DIRECTOR: Desiree Akhaven

CAST: Chloë Grace Moretz, Sasha Lane, Forrest Goodluck, Marin Ireland, Owen Campbell, Kerry Butler, Quinn Shepherd, Emily Skeggs, John Gallagher Jr., Jennifer Ehle, Dalton Harrod, Christopher Dylan White, Steven Hauck, Isaac Jin Solstein, Melanie Ehrlich, McCabe Slye, Dale Soules



BASICALLY…: After getting caught in a compromising position with another girl, teenager Cameron Post (Moretz) is sent to a Christian gay conversion therapy centre…


Just like with The Seagull a couple of reviews ago, there’s not much to say about The Miseducation of Cameron Post, so this is going to be another short review compared to most of the others on this website – only in this case, there’s not much to say because I’ve already said what I need to.

If you’ll remember, back in June I reviewed the film when it screened at the Sundance Film Festival in London, and at the beginning I teased how you could expect a second review when it would officially be released in cinemas. I did so because I wanted a little bit of time to pass before seeing it again, in case there were things I picked up on the second time that I didn’t get a chance to talk about when I first reviewed it… but as it turns out, there isn’t a whole lot left to say about this one. My thoughts on it remain the same, including everything I liked about it to the things I wasn’t as keen on, so consider this review as something of a contractual obligation; something I don’t necessarily need to do, but might as well since I promised a second look at it for your reading pleasure.

The story, in case you’re unfamiliar, is of teenager Cameron Post (Chloë Grace Moretz) who is sent to a Christian camp that practises gay conversion therapy after she is caught making love to another girl at prom. There, she struggles to go along with the program, despite the calmly threatening tone of the camp’s director Dr. Lydia Marsh (Jennifer Ehle), but she ends up making a couple of friends there including the one-legged Jane Fonda (Sasha Lane) and Adam (Forrest Goodluck), with whom she bonds over their shared disdain for the camp’s practises and complete disregard for homosexuality as a whole.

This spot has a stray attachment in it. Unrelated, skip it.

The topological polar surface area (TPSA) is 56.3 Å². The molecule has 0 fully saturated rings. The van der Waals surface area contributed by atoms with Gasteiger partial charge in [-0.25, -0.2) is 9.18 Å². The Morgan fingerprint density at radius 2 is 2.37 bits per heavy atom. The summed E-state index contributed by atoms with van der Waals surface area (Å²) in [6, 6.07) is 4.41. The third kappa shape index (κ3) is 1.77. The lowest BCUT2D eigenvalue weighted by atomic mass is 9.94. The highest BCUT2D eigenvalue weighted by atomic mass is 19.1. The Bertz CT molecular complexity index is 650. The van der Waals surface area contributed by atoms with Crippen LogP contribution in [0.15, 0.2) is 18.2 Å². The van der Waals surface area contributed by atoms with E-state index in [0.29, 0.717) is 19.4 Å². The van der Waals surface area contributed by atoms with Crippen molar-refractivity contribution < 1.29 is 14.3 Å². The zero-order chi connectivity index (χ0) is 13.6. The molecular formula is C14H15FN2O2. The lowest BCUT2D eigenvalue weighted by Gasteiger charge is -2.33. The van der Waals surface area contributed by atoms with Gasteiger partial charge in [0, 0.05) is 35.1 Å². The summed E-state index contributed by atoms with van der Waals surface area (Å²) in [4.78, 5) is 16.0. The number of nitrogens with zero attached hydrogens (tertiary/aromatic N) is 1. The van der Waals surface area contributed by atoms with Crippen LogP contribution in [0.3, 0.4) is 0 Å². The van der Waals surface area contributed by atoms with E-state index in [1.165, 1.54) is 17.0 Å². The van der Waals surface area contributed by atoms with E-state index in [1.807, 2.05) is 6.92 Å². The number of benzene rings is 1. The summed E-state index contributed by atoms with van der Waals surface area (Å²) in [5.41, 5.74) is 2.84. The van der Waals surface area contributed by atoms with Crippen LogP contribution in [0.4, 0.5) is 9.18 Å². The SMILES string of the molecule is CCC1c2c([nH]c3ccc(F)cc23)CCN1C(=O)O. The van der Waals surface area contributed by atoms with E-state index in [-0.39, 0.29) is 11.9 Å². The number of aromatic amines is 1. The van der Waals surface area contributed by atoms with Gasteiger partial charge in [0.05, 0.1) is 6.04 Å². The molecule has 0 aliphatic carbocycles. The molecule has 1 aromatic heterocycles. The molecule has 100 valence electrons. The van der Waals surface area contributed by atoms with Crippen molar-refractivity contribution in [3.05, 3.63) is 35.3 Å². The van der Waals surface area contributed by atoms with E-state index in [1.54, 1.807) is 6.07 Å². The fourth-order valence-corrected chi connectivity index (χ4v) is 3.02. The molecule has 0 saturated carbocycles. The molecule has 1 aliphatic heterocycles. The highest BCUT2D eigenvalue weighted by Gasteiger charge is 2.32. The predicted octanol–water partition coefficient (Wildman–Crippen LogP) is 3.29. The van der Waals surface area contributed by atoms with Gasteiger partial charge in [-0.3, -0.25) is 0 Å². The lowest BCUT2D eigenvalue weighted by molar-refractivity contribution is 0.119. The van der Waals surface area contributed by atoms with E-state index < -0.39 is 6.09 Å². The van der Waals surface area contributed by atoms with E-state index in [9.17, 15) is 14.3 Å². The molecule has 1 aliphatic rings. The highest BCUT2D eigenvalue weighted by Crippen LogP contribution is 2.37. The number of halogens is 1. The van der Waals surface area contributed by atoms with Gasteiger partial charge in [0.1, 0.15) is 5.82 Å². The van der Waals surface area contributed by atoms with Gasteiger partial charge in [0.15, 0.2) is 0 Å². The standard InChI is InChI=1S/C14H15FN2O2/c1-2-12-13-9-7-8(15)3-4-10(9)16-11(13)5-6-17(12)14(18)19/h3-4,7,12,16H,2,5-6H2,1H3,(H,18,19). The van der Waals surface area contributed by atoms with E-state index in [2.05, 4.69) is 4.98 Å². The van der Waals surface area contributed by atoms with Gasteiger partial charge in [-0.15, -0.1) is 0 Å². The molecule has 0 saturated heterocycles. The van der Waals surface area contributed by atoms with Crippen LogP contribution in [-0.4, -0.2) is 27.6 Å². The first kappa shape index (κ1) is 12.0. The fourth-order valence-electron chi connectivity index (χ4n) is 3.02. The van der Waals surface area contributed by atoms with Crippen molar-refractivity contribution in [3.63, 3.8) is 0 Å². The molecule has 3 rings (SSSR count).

I’ll just say right now that if you want a more detailed analysis of this film, you might as well check out the first review by clicking here, because this isn’t really go into specifics about why I thought this movie was nothing more than pretty decent. As I remember stating before, it’s a movie with themes and attitudes that really do piss you off, as this camp and its beliefs about same-sex attraction – even comparing gay people to drug addicts at one point – are just horrendous to comprehend, but not as much as the thought that people back then – this is set in the early 90s – could be so closed-minded about homosexuality that they could just dump their offspring at this evil place and force them to “get better” instead of embracing who they are. I just wanted to punch Ehle’s character in the face every time she shows up, because in my mind anyone who enforces an incorrect belief unto people about themselves that can warp their state of mind for purely religious reasons is one of the many definitions of evil; she and her practises cause many people at this camp to subtly be extremely tragic figures thanks to her incessant brainwashing, including her own brother (John Gallagher Jr.) who you really feel for because he is clearly uncomfortable in his new hetero skin despite his chirpy attitude and insistence that he has never been better.

I found a lot of these other characters a little more interesting than the main person we’re meant to be following, and that’s not Moretz’s fault as here she’s as good as she’s ever been, but her character is written to be more of an observer and audience perspective than a truly defined character in her own right. I don’t really have a problem with her character, nor with how director and co-writer Desiree Akhaven writes her, but to me she just didn’t seem as interesting as some of the other people there with her in the scene.

That’s really all I have to say about this follow-up review, and I do apologise if this wasn’t up to the standards I usually try and set for this website; but I guess that’s what happens when I promise something I can’t really deliver on. It’s a good movie, but it’s not worth writing two times about.


The Miseducation of Cameron Post is… you know what, just read the original review for this film to read my final thoughts, because they’re practically the same as they are now.